MFA- Montclair School of the Arts at MSU, Montclair, NJ, 2005.
BFA – Ringling School of Art and Design, Sarasota, FL, 2003.
Pollock-Krasner Foundation Grant, 2007.
Joan Mitchell Foundation Grant, 2005.
Paul Shields Award, 2004.
“Amer Kobaslija: The Road to Rossinière: Paintings of Balthus’ Studio.” George Adams Gallery, New York City, 2011.
“(In) Significant Objects.” Rena Bransten Gallery, San Francisco, 2008.
“Amer Kobaslija: New Paintings,” Rena Bransten Gallery, San Francisco, 2008.
“Amer Kobaslija: Poetics of Space,” George Adams Gallery, 2008.
“Amer Kobaslija: Recent Paintings, Galerie RX, Paris, 2006-2007.
“Large-Scale Studio Paintings.” George Adams Gallery, NY, 2006.
“Studio Paintings.” George Adams Gallery, New York, NY, 2006.
“The Newsstand Project.” The Jaxon House, Venice, CA, 2006.
“Studio Paintings.” Finlea Gallery, Montclair, NJ, 2004.
“New Paintings.” Haskell Gallery, Jacksonville, FL, 2003.
“New Paintings.” Croslley Gallery, Sarasota, FL, 2003.
“Elemental.” Mussallem Gallery, Jacksonville, FL, 2002.*
“Brown Paintings.” Pecci Gallery, Jacksonville, FL, 2001.*
“Drawings of Bosnia.” Cummer Museum of Arts and Gardens, Jacksonville, FL, 1999.*
“Size Matters.” George Adams Gallery, New York, 2011.
“Narcissus in the Studio: Artist Portraits and Self-Portraits,” Pennsylvania Academy of Fine Arts, Philadelphia, PA, 2010-2011.
“Real(ists)” Selby Gallery, Ringling College of Art and Design, Sarasota, FL, 2010.
“Summer Group Show: New and Classic.” George Adams Gallery, New York, 2009.
“Cool.” George Adams Gallery, New York 2008.
“Inside/Outside.” George Adams Gallery, New York, NY, 2007.
“Alumni Montclair Exhibition.” PPOW Gallery, New York, NY, 2007.
“Dreams Take Flight-2007 Annual Auction.” Pacific Northern Academy, Anchorage, AK, 2007.
“Private Viewing.” Leroy Neiman Center Gallery, Columbia University, New York, 2006.
“2004-2005 Joan Mitchell Grant Recipients.” Cue Art Foundation, New York, 2006.
“Group Show.” George Adams Gallery, New York, NY, 2006.
“MFA Show.” White Box Annex, New York, NY, 2005.
“Views of Distant Lands.” Cummer Museum of Arts and Gardens, Jacksonville, FL, 1999.
“Points of Color.” Cornell Museum of Art, Delray Beach, FL, 1998.
“Neue Zeichnungen.” Altstadt Galerie, Duesseldorf, Germany, 1996.
“Ulja.” Selman Galerija, Banja Luka, Bosnia and Hercegovina, 1992.
Amy, Michael. “Amer Kobaslija at George Adams.” Art in America, November, 2006: P 210. Illus.
Baker, Kenneth. “Portraits of the Artist Who Isn’t in the Picture,” San Francisco Chronicle, 19 July 2008.
Voeller, Megan. “Artropolis: Art Chicago.” Art Fairs International, September-October. 2007: P. 16-17. Illus.
Baker, R.C. “The Examined Life.” The Village Voice, July 20, 2006.
Bilalagic, Braco. “Zapisi o Prostoru.” SABAH, St. Louis, MO, 2005.
Dee, Ivette. “Best of Show.” Florida Times Union, Jacksonville, FL, 2002.
Goodrich, John. “Bless This (Well-Composed) Mess.” The New York Sun, August 3, 2006.
Hutton, Bo. “Young Bosnian to Hang in Cummer.” Florida Times Union, Jacksonville, FL, 1998.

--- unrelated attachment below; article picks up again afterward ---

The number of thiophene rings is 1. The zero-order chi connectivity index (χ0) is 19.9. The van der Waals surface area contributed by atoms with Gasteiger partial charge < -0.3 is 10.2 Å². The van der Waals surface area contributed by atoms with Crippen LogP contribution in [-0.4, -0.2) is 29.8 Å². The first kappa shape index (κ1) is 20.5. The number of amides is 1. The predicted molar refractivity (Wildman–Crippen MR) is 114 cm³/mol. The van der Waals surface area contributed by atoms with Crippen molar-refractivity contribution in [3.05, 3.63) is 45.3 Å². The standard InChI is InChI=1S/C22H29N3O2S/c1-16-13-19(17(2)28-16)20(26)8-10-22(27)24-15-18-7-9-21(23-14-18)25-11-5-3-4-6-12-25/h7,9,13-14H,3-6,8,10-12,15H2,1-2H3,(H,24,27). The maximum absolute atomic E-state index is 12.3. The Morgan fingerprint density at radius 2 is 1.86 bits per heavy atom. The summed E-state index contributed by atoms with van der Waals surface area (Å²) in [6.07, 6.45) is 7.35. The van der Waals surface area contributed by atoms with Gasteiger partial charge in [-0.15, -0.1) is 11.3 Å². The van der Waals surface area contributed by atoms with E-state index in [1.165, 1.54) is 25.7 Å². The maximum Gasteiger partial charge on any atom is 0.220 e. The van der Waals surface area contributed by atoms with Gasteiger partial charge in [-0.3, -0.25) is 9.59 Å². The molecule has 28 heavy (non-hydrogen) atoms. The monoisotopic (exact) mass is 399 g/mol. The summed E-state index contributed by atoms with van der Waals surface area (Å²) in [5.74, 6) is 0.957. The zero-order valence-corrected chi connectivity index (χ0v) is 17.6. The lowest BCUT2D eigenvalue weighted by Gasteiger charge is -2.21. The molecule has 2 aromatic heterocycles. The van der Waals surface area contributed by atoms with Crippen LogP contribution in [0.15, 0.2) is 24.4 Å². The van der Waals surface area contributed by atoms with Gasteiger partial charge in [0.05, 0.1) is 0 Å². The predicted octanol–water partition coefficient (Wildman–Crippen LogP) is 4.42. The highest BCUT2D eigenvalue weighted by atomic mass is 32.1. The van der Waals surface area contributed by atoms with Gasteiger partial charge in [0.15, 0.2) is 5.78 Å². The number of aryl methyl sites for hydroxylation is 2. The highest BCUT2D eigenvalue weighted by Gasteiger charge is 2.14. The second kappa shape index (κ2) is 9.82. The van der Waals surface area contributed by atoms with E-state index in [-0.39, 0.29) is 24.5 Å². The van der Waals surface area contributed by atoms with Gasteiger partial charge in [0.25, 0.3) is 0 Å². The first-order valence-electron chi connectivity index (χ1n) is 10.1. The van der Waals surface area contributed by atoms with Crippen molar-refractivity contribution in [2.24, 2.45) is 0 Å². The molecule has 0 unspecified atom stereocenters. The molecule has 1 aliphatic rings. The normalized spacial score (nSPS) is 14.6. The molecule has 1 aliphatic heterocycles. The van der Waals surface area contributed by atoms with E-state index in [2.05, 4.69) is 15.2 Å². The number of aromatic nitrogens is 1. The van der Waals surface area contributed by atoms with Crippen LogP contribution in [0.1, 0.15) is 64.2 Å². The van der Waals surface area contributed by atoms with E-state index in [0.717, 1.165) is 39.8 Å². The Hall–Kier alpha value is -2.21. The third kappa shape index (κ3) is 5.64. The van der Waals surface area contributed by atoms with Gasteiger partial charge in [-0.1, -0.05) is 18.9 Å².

Johnson, Ken. “Large-Scale Studio Paintings.” The New York Times, June 30, 2006.
Kokotovic, Aleksandra. “A Bosnian in New York.” IEVE Magazine, Sarajevo, Bosnia, 2004.
Kosog, Simone. “Bosnien ist Viel Weiter.” WAZ, Duesseldorf, Germany, 1997.
Mack, Joshua. “Amer Kobaslija: The Poetics of Space,” Time Out NY, Issue 664, June 19-25, 2008.
Mrkaljevic, Cazim. “Svijet u Kome Zivim.” Balkan Link, Atlanta, GA, 2001.
Mussallem, Tori. “Mussallem: Elemental Show.” ARBUS Magazine, Jacksonville, FL, 2002.
O’Hern, John. “The Studio as Muse, Workplace and Refuge.” American Art Collector Magazine, September 2006.
Peck, Madeline. “Masterworks.” Follio Weekly, Jacksonville, FL, 1999.
Smith, Roberta. “Museum and Gallery Listings: Last Chance,” The New York Times, June 27, 2008.
Veidt, Anella. “A Farewell Song.” SABAH, St. Louis, MO, 2003
“Burning the Past.” Movement Magazine, Jacksonville, FL, 2003.
“Tragom Uspjeha.” Peta Strana Svijeta, Chicago, IL, 2002.
“Amer Kobaslija.” Art Market Insights, September. 2006: P. 36. Illus.
In the news
New York Times, November 23, 2008
Art in America, November 2006
American Art Collector, September 2006
New York Sun, August 3, 2006
The Village Voice, July 20, 2006
New York Times, June 30, 2006
Ponte Vedra Beach
Published Saturday, July 18, 2009
Bosnian artist Amer Kobaslija of Jacksonville was feted royally last Saturday evening at the elegant, art-filled Ponte Vedra home of Sherry and Jerry Chait.
At a sit-down dinner for more than 30 guests, including several long-time patrons of Kobaslija’s art, the young artist’s new position as a professor at Bowdoin College in Brunswick, Maine, was celebrated by all. One of 940 applicants for the job at the college, Kobaslija won the position with both his reputation as a successful artist who is represented by galleries in New York, Paris, Los Angeles, and San Francisco, and for his academic credentials: a bachelor of fine arts degree from Ringling School of Art & Design in Sarasota and a master of fine arts degree from Montclair State University in New Jersey.
Attending the Chaits’ send-off for Kobaslija were several Ponte Vedra Beach friends, including German-born American artist Susanne Schuenke, Amy Broudy, Sheldon and Rita Freidman, Tom and Mary Jo Linnen, Luana and Charles Valentine, and Nurhan and Doris Manukian.
“I first met Amer back in the early ’90’s as a very young Bosnian immigrant attending one of my ESL [English as a Second Language] classes at FCCJ,” recalled retired educator Doris Manukian. “When he invited me to his art exhibit at Lutheran Social Services, I wanted to help him out by buying a painting, so I sent my husband to choose one, and he came home with four! They turned out to be a very good investment.”